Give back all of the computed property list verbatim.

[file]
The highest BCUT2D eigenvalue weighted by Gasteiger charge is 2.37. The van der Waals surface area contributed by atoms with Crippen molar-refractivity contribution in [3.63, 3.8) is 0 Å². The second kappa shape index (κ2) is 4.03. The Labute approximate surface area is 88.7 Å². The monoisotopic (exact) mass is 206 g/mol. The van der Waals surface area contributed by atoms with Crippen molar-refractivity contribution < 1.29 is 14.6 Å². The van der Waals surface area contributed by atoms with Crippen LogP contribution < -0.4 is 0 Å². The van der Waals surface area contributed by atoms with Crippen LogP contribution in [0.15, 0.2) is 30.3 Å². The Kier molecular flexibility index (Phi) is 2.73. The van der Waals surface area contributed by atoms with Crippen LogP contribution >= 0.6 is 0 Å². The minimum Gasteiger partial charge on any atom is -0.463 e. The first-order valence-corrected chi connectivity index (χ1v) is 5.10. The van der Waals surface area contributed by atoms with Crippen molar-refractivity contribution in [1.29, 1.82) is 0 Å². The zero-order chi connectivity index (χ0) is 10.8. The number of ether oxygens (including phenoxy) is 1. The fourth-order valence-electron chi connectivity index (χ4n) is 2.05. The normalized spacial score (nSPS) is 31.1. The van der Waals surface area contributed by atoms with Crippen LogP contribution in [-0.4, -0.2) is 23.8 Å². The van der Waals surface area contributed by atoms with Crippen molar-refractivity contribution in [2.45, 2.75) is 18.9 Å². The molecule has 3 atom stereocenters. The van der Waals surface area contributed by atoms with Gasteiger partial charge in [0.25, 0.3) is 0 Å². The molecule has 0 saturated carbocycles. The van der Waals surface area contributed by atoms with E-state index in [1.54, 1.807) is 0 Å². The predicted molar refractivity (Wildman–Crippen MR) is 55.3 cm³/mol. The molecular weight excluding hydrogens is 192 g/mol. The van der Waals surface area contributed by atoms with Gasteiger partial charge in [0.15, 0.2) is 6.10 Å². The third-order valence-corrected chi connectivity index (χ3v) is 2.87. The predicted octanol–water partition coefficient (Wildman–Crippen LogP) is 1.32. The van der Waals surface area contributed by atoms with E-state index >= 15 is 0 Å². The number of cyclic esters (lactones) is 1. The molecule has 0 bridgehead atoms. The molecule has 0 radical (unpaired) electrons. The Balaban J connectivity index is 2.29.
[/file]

The highest BCUT2D eigenvalue weighted by Gasteiger charge is 2.37. The van der Waals surface area contributed by atoms with Crippen molar-refractivity contribution in [3.63, 3.8) is 0 Å². The second kappa shape index (κ2) is 4.03. The Labute approximate surface area is 88.7 Å². The monoisotopic (exact) mass is 206 g/mol. The van der Waals surface area contributed by atoms with Crippen molar-refractivity contribution < 1.29 is 14.6 Å². The van der Waals surface area contributed by atoms with Crippen LogP contribution < -0.4 is 0 Å². The van der Waals surface area contributed by atoms with Crippen LogP contribution in [0.15, 0.2) is 30.3 Å². The Kier molecular flexibility index (Phi) is 2.73. The van der Waals surface area contributed by atoms with Crippen LogP contribution >= 0.6 is 0 Å². The minimum Gasteiger partial charge on any atom is -0.463 e. The first-order valence-corrected chi connectivity index (χ1v) is 5.10. The van der Waals surface area contributed by atoms with Crippen molar-refractivity contribution in [1.29, 1.82) is 0 Å². The zero-order chi connectivity index (χ0) is 10.8. The number of ether oxygens (including phenoxy) is 1. The fourth-order valence-electron chi connectivity index (χ4n) is 2.05. The normalized spacial score (nSPS) is 31.1. The van der Waals surface area contributed by atoms with Crippen LogP contribution in [-0.4, -0.2) is 23.8 Å². The van der Waals surface area contributed by atoms with Crippen molar-refractivity contribution in [2.45, 2.75) is 18.9 Å². The molecule has 3 atom stereocenters. The van der Waals surface area contributed by atoms with Gasteiger partial charge in [0.25, 0.3) is 0 Å². The molecule has 0 saturated carbocycles. The van der Waals surface area contributed by atoms with E-state index in [1.54, 1.807) is 0 Å². The predicted molar refractivity (Wildman–Crippen MR) is 55.3 cm³/mol. The molecular weight excluding hydrogens is 192 g/mol. The van der Waals surface area contributed by atoms with Gasteiger partial charge in [0.15, 0.2) is 6.10 Å². The third-order valence-corrected chi connectivity index (χ3v) is 2.87. The predicted octanol–water partition coefficient (Wildman–Crippen LogP) is 1.32. The van der Waals surface area contributed by atoms with E-state index >= 15 is 0 Å². The number of cyclic esters (lactones) is 1. The molecule has 0 bridgehead atoms. The molecule has 0 radical (unpaired) electrons. The Balaban J connectivity index is 2.29.